The individualist side of the book has several important characters who move the plot forward, but only two are carefully delineated spokespeople for conservativism. First, we have Egan, who powerfully articulates core constitutional arguments and positions. Of course, I’m sorry to say that this means he is not analogous to any modern conservative politician. The other dynamically drawn conservative character is a talk radio host, Garr Denby, who sounds uncannily like Rush Limbaugh. (It really is uncanny. Grace has a perfect ear for both Limbaugh’s style and substance.) The book details the way in which Egan’s friends, who believe he is the only one who can save the nation, work with him to create an unconventional campaign that keeps the Progressive president perpetually off balance.

Large parts of the book are straightforward polemics. Grace has the president make speeches and conversational asides that support Progressive political principles, while Egan and Denby counter with speeches explaining why America’s constitutional freedoms provide the best solutions to economic problems and illegal immigration. (For the most part, Grace shies away from discussing foreign policy issues.)

Normally, I find polemical novels boring, since they’re wooden and artificial. By using a presidential election as a format for his novel, however, Grace overcomes the artificiality problem because he’s able to have the characters state their positions in the natural context of political speeches, debates, strategy conferences, or talk radio shows. Grace deals with the wooden speech problem simply by having a good ear. As I noted above, Grace’s take on Rush is perfect. It’s almost possible to believe that Rush himself helped Grace write Denby’s lines. When the Progressives speak, it sounds as if Grace copied their familiar tropes and talking points, so they’re scarily realistic. And when Ross Egan speaks, Grace has him say what we all wish our inarticulate Republican candidates (e.g., McCain or Mitt) or our slightly loopy Republican candidates (e.g., Newt or Ron Paul) would say. It’s something of a relief to see any candidate saying these things, even if he’s only a fictional character in a novel.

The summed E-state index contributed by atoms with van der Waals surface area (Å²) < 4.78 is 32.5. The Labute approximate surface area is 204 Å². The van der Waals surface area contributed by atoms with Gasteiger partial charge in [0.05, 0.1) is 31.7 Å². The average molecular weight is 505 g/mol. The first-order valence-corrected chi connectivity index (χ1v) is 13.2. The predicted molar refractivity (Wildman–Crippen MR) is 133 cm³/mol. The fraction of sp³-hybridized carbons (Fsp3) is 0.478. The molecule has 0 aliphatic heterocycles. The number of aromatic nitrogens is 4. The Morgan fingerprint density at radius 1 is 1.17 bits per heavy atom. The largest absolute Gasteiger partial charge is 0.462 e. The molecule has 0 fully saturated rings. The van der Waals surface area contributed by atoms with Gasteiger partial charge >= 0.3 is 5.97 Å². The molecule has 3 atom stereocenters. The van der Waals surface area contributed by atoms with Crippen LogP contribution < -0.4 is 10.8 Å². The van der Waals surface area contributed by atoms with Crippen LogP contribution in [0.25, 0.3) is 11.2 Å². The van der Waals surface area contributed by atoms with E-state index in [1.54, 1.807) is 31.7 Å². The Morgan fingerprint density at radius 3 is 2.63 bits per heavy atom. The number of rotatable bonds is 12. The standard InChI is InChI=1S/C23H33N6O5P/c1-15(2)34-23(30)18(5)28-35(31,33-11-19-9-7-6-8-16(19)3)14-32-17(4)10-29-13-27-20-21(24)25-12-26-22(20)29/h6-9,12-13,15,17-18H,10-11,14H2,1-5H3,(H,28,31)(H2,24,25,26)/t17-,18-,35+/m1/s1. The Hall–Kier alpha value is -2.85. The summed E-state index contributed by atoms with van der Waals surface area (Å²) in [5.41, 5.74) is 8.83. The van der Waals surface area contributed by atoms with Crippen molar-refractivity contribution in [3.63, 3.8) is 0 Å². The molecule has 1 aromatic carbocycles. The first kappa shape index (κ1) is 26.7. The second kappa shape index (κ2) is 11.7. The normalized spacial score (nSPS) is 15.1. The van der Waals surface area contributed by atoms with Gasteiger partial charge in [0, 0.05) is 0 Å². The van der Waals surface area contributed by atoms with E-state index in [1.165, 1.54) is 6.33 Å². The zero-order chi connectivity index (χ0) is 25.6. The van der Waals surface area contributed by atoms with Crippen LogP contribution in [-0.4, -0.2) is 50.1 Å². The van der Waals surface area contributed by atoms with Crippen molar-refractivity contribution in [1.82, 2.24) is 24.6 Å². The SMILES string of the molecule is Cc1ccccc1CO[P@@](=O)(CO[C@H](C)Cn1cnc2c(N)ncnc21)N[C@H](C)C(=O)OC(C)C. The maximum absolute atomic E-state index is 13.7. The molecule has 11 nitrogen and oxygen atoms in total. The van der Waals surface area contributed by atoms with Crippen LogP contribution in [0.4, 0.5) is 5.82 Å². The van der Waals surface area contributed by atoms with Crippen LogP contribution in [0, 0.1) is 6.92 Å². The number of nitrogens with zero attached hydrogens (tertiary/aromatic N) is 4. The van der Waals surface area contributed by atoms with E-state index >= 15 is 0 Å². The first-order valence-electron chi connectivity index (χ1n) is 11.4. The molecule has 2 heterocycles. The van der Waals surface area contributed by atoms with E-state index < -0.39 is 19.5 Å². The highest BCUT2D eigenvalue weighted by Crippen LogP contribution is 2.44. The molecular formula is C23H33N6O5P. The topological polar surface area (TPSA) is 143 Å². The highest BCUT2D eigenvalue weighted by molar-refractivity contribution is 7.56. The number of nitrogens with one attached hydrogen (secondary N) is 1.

In some ways, as you’ve probably gathered from this review, I found the plot almost a secondary feature in the book. (Which unusual for me, as I like my books plot driven.) The Liberty Intrigue has clever and often exciting twists and turns, but the book’s real value lies in Grace’s ability to articulate clearly and elegantly core conservative principles, and to stress how these principles stand in direct opposition to the damaging governance the Progressives are visiting on the United States today, not in a novel, but in real life and in real time.

I enjoyed The Liberty Intrigue very much. I was fortunate enough to get a courtesy review copy, but I can confidently say that this is a book I would happily buy right before a vacation, which is the one time of the year I always dig deep and buy actual books for flights, train rides, at-sea days on cruises, etc. More than that, I would buy The Liberty Intrigue, not as an e-book, but as an actual paper book. That way, I could leave the book behind in the hope that some other vacationer would pick it up and learn something.

Cross-posted at Bookworm Room


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The Liberty IntrigueTom Grace